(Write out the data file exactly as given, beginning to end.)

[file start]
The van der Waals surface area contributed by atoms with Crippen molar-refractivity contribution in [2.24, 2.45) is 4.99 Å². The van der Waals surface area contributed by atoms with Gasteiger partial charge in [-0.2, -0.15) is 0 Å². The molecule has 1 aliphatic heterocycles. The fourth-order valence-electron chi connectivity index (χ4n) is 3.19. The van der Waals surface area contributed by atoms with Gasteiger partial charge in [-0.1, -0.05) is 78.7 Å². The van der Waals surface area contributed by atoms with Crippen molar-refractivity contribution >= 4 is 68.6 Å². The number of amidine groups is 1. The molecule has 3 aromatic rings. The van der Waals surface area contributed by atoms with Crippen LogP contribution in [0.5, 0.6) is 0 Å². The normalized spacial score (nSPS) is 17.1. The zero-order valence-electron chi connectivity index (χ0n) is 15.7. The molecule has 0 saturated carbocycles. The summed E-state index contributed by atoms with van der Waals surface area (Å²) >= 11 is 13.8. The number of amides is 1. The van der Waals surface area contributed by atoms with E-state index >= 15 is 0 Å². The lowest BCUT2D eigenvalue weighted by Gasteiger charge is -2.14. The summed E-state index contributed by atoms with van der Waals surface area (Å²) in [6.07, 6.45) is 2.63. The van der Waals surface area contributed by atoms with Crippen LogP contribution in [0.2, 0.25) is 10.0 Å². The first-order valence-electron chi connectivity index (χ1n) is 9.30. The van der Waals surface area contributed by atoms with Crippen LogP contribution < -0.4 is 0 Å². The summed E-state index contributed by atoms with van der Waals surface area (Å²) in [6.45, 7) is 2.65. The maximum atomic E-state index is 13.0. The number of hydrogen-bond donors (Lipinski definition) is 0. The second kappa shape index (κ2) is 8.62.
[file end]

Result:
The van der Waals surface area contributed by atoms with Crippen molar-refractivity contribution in [2.24, 2.45) is 4.99 Å². The van der Waals surface area contributed by atoms with Gasteiger partial charge in [-0.2, -0.15) is 0 Å². The molecule has 1 aliphatic heterocycles. The fourth-order valence-electron chi connectivity index (χ4n) is 3.19. The van der Waals surface area contributed by atoms with Gasteiger partial charge in [-0.1, -0.05) is 78.7 Å². The van der Waals surface area contributed by atoms with Crippen molar-refractivity contribution >= 4 is 68.6 Å². The number of amidine groups is 1. The molecule has 3 aromatic rings. The van der Waals surface area contributed by atoms with Crippen LogP contribution in [0.5, 0.6) is 0 Å². The normalized spacial score (nSPS) is 17.1. The zero-order valence-electron chi connectivity index (χ0n) is 15.7. The molecule has 0 saturated carbocycles. The summed E-state index contributed by atoms with van der Waals surface area (Å²) >= 11 is 13.8. The number of amides is 1. The van der Waals surface area contributed by atoms with E-state index >= 15 is 0 Å². The lowest BCUT2D eigenvalue weighted by Gasteiger charge is -2.14. The summed E-state index contributed by atoms with van der Waals surface area (Å²) in [6.07, 6.45) is 2.63. The van der Waals surface area contributed by atoms with Crippen LogP contribution in [0.2, 0.25) is 10.0 Å². The first-order valence-electron chi connectivity index (χ1n) is 9.30. The van der Waals surface area contributed by atoms with Crippen LogP contribution < -0.4 is 0 Å². The summed E-state index contributed by atoms with van der Waals surface area (Å²) in [6.45, 7) is 2.65. The maximum atomic E-state index is 13.0. The number of hydrogen-bond donors (Lipinski definition) is 0. The second kappa shape index (κ2) is 8.62.